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  • The Ecological Approach to Visual Perception.Marc H. Bornstein - 1980 - Journal of Aesthetics and Art Criticism 39 (2):203-206.
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  • The Language of Thought.Patricia Smith Churchland - 1975 - Noûs 14 (1):120-124.
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  • Rethinking Musical Affordances.Damiano Menin & Andrea Schiavio - 2012 - Avant: Trends in Interdisciplinary Studies 3 (2):202-215.
    The notion of affordance has been introduced by Gibson as the feature of an object or the environment that allows the observer to perform an action, a set of “environmental supports for an organism’s intentional activities”. Studied under very different perspectives, this concept has become a crucial issue not only for the ecological psychology, but also for cognitive sciences, artificial intelligence studies, and philosophy of mind. This variety of approaches has widened the already ambiguous definition originally provided by Gibson, contributing (...)
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  • Infants Selectively Encode the Goal Object of an Actor's Reach.A. Woodward - 1998 - Cognition 69 (1):1-34.
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  • A Biosemiotic and Ecological Approach to Music Cognition: Event Perception Between Auditory Listening and Cognitive Economy. [REVIEW]Mark Reybrouck - 2005 - Axiomathes. An International Journal in Ontology and Cognitive Systems. 15 (2):229-266.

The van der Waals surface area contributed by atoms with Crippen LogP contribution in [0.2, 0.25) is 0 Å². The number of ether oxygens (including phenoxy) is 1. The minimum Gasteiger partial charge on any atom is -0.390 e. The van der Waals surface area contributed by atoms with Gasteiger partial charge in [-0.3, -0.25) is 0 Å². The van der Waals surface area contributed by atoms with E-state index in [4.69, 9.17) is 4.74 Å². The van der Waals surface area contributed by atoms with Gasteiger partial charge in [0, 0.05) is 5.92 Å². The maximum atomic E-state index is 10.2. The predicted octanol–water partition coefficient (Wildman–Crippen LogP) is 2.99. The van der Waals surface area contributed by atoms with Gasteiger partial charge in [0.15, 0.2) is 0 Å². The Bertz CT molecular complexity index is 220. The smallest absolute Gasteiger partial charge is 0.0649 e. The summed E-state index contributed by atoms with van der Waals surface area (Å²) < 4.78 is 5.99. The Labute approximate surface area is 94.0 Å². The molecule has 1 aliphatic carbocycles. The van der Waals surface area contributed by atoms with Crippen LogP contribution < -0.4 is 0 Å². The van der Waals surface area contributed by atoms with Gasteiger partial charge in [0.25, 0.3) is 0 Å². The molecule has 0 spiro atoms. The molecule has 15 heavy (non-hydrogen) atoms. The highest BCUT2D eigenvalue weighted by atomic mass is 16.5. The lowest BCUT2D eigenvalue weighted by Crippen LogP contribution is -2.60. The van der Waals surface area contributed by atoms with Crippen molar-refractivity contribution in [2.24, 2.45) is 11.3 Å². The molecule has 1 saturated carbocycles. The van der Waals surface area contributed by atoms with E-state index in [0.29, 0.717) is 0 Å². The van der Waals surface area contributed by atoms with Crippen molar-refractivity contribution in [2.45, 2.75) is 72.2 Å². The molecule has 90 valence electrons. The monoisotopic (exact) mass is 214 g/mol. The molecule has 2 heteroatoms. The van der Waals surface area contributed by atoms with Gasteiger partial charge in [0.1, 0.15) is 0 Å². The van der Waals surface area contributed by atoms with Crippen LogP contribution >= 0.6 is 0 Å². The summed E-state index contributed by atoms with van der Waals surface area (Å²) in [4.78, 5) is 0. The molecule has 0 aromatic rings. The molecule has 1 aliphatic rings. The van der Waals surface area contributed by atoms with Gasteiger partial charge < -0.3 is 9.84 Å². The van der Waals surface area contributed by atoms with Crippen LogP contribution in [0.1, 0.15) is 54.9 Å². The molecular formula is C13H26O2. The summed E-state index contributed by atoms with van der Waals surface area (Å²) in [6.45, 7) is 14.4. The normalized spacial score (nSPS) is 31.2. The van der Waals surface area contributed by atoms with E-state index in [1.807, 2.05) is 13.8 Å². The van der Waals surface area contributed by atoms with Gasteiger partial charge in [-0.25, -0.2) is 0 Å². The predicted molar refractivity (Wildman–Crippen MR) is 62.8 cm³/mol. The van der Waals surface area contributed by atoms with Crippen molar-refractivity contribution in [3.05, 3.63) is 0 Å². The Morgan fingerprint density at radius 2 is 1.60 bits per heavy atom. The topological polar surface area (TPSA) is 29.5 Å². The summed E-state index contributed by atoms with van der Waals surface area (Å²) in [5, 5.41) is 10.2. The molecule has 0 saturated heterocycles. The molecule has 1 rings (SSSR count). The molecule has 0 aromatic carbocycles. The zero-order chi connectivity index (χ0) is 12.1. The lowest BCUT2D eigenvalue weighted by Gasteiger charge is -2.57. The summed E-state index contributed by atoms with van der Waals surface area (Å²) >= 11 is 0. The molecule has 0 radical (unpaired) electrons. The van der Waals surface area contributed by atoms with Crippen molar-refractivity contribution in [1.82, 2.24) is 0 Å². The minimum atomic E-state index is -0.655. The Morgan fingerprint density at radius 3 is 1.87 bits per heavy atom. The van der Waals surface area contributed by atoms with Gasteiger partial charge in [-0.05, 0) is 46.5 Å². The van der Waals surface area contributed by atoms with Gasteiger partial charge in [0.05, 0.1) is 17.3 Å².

This paper addresses the question whether we can conceive of music cognition in ecosemiotic terms. It claims that music knowledge must be generated as a tool for adaptation to the sonic world and calls forth a shift from a structural description of music as an artifact to a process-like approach to dealing with music. As listeners, we are observers who construct and organize our knowledge and bring with us our observational tools. What matters is not merely the sonic world in (...)
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  • Development as a Dynamic System.Linda B. Smith & Esther Thelen - 2003 - Trends in Cognitive Sciences 7 (8):343-348.
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  • Action Experience Alters 3-Month-Old Infants' Perception of Others' Actions.Jessica A. Sommerville, Amanda L. Woodward & Amy Needham - 2005 - Cognition 96 (1):1-11.
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  • Musical Narrative and Motives for Culture in Mother-Infant Vocal Interaction.Maya Gratier & Colwy Trevarthen - 2008 - Journal of Consciousness Studies 15 (10-11):122-158.
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  • The Language of Thought.J. A. Fodor - 1978 - Critica 10 (28):140-143.
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  • "Being With": The Resonant Legacy of Childhood's Creative Aesthetic.Lori A. Custodero - 2005 - Journal of Aesthetic Education 39 (2):36-57.
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  • Music Lessons From Infants.Sandra E. Trehub - 2008 - In Susan Hallam, Ian Cross & Michael Thaut (eds.), Oxford Handbook of Music Psychology. Oxford University Press.
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  • Protomusic and Protolanguage as Alternatives to Protosign.W. Tecumseh Fitch - 2005 - Behavioral and Brain Sciences 28 (2):132-133.